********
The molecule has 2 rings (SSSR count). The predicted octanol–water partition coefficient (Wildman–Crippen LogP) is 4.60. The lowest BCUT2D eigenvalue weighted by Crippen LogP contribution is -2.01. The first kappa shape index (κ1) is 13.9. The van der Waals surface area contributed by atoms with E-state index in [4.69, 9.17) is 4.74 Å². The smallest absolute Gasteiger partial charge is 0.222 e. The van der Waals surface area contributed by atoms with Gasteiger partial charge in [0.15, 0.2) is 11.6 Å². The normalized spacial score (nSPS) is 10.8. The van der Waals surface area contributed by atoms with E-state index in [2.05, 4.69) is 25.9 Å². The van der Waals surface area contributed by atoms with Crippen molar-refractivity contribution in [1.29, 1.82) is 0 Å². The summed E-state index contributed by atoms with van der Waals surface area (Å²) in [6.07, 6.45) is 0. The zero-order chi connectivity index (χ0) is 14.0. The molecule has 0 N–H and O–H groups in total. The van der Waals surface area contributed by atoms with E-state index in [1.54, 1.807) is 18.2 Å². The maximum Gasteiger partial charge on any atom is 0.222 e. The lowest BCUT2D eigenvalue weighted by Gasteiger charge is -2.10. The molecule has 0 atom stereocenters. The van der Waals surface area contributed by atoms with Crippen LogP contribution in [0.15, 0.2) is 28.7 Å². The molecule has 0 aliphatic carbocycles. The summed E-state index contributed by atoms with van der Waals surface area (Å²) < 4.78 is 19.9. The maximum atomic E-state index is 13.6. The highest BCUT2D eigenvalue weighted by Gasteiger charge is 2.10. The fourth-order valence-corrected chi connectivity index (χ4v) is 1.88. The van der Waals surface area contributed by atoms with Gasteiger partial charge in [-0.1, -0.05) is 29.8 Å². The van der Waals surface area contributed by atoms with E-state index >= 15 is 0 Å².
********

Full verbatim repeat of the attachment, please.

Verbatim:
The molecule has 2 rings (SSSR count). The predicted octanol–water partition coefficient (Wildman–Crippen LogP) is 4.60. The lowest BCUT2D eigenvalue weighted by Crippen LogP contribution is -2.01. The first kappa shape index (κ1) is 13.9. The van der Waals surface area contributed by atoms with E-state index in [4.69, 9.17) is 4.74 Å². The smallest absolute Gasteiger partial charge is 0.222 e. The van der Waals surface area contributed by atoms with Gasteiger partial charge in [0.15, 0.2) is 11.6 Å². The normalized spacial score (nSPS) is 10.8. The van der Waals surface area contributed by atoms with E-state index in [2.05, 4.69) is 25.9 Å². The van der Waals surface area contributed by atoms with Crippen molar-refractivity contribution in [1.29, 1.82) is 0 Å². The summed E-state index contributed by atoms with van der Waals surface area (Å²) in [6.07, 6.45) is 0. The zero-order chi connectivity index (χ0) is 14.0. The molecule has 0 N–H and O–H groups in total. The van der Waals surface area contributed by atoms with E-state index in [1.54, 1.807) is 18.2 Å². The maximum Gasteiger partial charge on any atom is 0.222 e. The lowest BCUT2D eigenvalue weighted by Gasteiger charge is -2.10. The molecule has 0 atom stereocenters. The van der Waals surface area contributed by atoms with Crippen LogP contribution in [0.15, 0.2) is 28.7 Å². The molecule has 0 aliphatic carbocycles. The summed E-state index contributed by atoms with van der Waals surface area (Å²) < 4.78 is 19.9. The maximum atomic E-state index is 13.6. The highest BCUT2D eigenvalue weighted by Gasteiger charge is 2.10. The fourth-order valence-corrected chi connectivity index (χ4v) is 1.88. The van der Waals surface area contributed by atoms with Gasteiger partial charge in [-0.1, -0.05) is 29.8 Å². The van der Waals surface area contributed by atoms with E-state index >= 15 is 0 Å².